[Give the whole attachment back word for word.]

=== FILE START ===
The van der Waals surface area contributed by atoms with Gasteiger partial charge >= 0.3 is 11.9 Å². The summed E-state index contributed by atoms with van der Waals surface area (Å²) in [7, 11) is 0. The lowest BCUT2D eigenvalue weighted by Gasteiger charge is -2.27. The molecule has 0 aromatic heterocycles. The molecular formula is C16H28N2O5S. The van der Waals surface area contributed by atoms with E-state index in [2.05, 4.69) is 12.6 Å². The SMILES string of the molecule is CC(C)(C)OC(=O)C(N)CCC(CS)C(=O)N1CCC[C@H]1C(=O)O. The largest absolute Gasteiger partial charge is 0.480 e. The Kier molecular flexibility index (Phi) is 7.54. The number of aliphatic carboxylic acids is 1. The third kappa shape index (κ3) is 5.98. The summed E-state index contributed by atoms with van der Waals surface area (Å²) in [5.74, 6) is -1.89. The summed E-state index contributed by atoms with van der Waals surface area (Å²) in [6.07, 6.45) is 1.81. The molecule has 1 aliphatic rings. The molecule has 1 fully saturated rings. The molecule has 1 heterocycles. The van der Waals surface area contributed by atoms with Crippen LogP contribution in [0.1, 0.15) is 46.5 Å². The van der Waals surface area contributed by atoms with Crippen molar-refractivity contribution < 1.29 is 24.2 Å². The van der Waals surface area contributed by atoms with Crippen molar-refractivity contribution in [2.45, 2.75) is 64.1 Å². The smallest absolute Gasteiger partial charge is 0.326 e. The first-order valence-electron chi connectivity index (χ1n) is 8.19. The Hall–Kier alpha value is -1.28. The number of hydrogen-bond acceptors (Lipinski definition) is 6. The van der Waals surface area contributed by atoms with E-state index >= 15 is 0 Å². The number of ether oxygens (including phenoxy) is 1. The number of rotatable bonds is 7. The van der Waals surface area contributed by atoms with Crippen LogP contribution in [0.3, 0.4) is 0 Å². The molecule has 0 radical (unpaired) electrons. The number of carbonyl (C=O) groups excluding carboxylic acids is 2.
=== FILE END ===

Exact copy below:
The van der Waals surface area contributed by atoms with Gasteiger partial charge >= 0.3 is 11.9 Å². The summed E-state index contributed by atoms with van der Waals surface area (Å²) in [7, 11) is 0. The lowest BCUT2D eigenvalue weighted by Gasteiger charge is -2.27. The molecule has 0 aromatic heterocycles. The molecular formula is C16H28N2O5S. The van der Waals surface area contributed by atoms with E-state index in [2.05, 4.69) is 12.6 Å². The SMILES string of the molecule is CC(C)(C)OC(=O)C(N)CCC(CS)C(=O)N1CCC[C@H]1C(=O)O. The largest absolute Gasteiger partial charge is 0.480 e. The Kier molecular flexibility index (Phi) is 7.54. The number of aliphatic carboxylic acids is 1. The third kappa shape index (κ3) is 5.98. The summed E-state index contributed by atoms with van der Waals surface area (Å²) in [5.74, 6) is -1.89. The summed E-state index contributed by atoms with van der Waals surface area (Å²) in [6.07, 6.45) is 1.81. The molecule has 1 aliphatic rings. The molecule has 1 fully saturated rings. The molecule has 1 heterocycles. The van der Waals surface area contributed by atoms with Crippen LogP contribution in [0.1, 0.15) is 46.5 Å². The van der Waals surface area contributed by atoms with Crippen molar-refractivity contribution < 1.29 is 24.2 Å². The van der Waals surface area contributed by atoms with Crippen molar-refractivity contribution in [2.45, 2.75) is 64.1 Å². The smallest absolute Gasteiger partial charge is 0.326 e. The first-order valence-electron chi connectivity index (χ1n) is 8.19. The Hall–Kier alpha value is -1.28. The number of hydrogen-bond acceptors (Lipinski definition) is 6. The van der Waals surface area contributed by atoms with E-state index >= 15 is 0 Å². The number of ether oxygens (including phenoxy) is 1. The number of rotatable bonds is 7. The van der Waals surface area contributed by atoms with Crippen LogP contribution in [0.3, 0.4) is 0 Å². The molecule has 0 radical (unpaired) electrons. The number of carbonyl (C=O) groups excluding carboxylic acids is 2.